The Wolfson Palliative Care Research Centre brings together researchers, health and social care professionals from a range of disciplines, patients, families and members of the public to find and help deliver the best palliative care services and treatments.
We conduct palliative care research, and provide education and information relevant to the needs of people living with and dying from serious illness, their families and communities. We aim to improve quality of life and reduce inequalities in care, especially those driven by socio-economic status and diagnosis.
We are committed to involving patients, carers, families and local communities as active partners in shaping our research. We want to make sure that people with many different perspectives and experiences have the chance to influence what we do and how we do it. This helps us to focus on what really matters to people.
Our research is currently or has been previously funded by the following organisations. We are very grateful for their support so we can make a real difference to palliative care.
Creating Connections Palliative Care Conference
Wolfson Palliative Care Research Centre and University Of Technology Sydney
Wednesday 10 February 2021
Thank you to everyone who attended our Conference.
It provided an opportunity to see some of the exciting and leading-edge research being undertaken as part of our collaboration funded by the Research England's International Investment Initiative (I3). The I3 builds on the established partnership between our both our research Centres.
Please visit our Conference webpage for video recordings and presentations from the event.
What is palliative care?
Palliative care is the active total care of people with progressive, life-limiting illness to help them to live well through control of symptoms, support for psychological, social and spiritual concerns and care for their families and friends.
Palliative care can be applied as an extra layer of care alongside treatment of medical conditions which aims to cure or prolong life. It should be available according to need, and not restricted by diagnosis or prognosis.
Discover more about our Centre and our research
The work of the Centre is making a real difference to patient’s lives – and their families too. Discover more about our inspirational people and our impactful research through our pages below.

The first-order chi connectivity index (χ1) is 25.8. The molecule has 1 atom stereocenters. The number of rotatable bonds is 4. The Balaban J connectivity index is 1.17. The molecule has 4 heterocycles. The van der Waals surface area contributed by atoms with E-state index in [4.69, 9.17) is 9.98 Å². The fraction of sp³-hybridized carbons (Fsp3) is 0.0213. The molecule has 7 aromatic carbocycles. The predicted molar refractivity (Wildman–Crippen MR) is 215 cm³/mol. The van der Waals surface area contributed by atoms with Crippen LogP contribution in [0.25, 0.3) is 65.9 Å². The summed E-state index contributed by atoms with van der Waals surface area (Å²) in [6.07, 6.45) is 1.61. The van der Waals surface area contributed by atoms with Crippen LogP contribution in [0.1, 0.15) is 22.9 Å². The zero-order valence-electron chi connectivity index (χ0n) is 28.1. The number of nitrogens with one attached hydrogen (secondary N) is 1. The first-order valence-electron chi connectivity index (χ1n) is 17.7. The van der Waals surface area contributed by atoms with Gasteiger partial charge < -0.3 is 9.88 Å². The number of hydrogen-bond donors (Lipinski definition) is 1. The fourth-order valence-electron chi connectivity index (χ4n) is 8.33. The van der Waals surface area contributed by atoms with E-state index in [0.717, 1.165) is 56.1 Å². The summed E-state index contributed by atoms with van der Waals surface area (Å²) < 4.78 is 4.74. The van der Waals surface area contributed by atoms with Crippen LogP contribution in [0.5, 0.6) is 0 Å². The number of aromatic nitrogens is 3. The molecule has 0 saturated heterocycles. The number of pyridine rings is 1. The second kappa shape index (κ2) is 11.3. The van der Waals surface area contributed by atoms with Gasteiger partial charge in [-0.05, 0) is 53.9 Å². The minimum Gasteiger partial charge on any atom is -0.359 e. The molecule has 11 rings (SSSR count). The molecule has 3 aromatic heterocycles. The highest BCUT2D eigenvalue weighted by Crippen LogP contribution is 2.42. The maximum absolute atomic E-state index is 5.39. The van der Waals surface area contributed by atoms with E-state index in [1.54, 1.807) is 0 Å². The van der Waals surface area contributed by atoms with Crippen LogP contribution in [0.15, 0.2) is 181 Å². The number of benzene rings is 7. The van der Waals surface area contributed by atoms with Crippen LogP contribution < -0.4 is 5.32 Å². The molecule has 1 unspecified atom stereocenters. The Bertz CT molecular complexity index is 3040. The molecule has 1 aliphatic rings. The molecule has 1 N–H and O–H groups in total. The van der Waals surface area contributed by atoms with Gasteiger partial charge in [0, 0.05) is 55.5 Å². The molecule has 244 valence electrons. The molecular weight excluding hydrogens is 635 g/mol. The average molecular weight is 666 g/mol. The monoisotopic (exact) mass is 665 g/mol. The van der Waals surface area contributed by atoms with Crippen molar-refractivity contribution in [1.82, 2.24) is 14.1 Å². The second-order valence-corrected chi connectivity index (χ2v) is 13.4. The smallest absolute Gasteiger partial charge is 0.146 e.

If you are inspired by our research and you would like to collaborate, visit or study with us, please do get in touch: WolfsonPallCare@hyms.ac.uk
Latest Wolfson news
Professor Fliss Murtagh presents at Singapore forum
On 23 March 2021, Professor Fliss Murtagh presented as international invited expert in a virtual forum hosted by Singhealth Duke-NUS Supportive and Palliative Care Centre, Singapore. Over 1,000 participants logged in for her presentation on ‘Outcomes that Matter to Patients and Families’, and a range of questions were discussed. Best wishes to all our colleagues at the Singhealth Duke-NUS Supportive and Palliative Care Centre as they work to improve care for all people needing palliative care support. Their work – and the forum – is highlighted by the Straits Times.
POS Workshop 2021
Professor Fliss Murtagh is presenting on IPOS and other outcome measures to improve palliative care, at the annual POS Workshop 2021 at the Cicely Saunders Institute, King’s College London. This is on 29 March 2021 between 9am and 1.10pm. Find out more and register on the King's College London website.
The Limbic article: End-of-life patient experience shows unmet need in non-cancer respiratory disease
In this large mortality follow-back study of functional decline and symptom distress in advanced malignant and non-malignant lung diseases using consecutive, routinely collected, point-of-care national data, we found that trajectories of functional decline are very similar between these two groups. Pain was the predominant symptom in people with cancer, while it was breathlessness in people with non-malignant end-stage respiratory diseases. Traditionally, "differences in trajectory" are given to explain the "too little, too late" referrals to palliative care services for people with non-malignant lung disease. This study challenges that dogma. Read the paper on the BMJ or visit The Limbic (membership required)
New study findings: Palliative care needs better integration with health care systems for this and future pandemics/epidemics
A multinational study including researchers from the Wolfson Palliative Care Research Centre has found that palliative and hospice care responded actively to the COVID-19 pandemic but were missed from multinational pandemic responses. The study found that better integration of palliative care with health systems is required, especially the charity managed services. Find out more on the KCL website
New paper: Socioeconomic position and use of hospital-based care towards the end of life
Prof Fliss Murtagh has authored a publication – together with colleagues from King’s College London – which shows that worse health and function partly explains why people with lower wealth have more hospital admissions. This is useful evidence: it shows not just ‘if’ hospital admissions are more, but answers ‘why’. Read the paper on The Lancet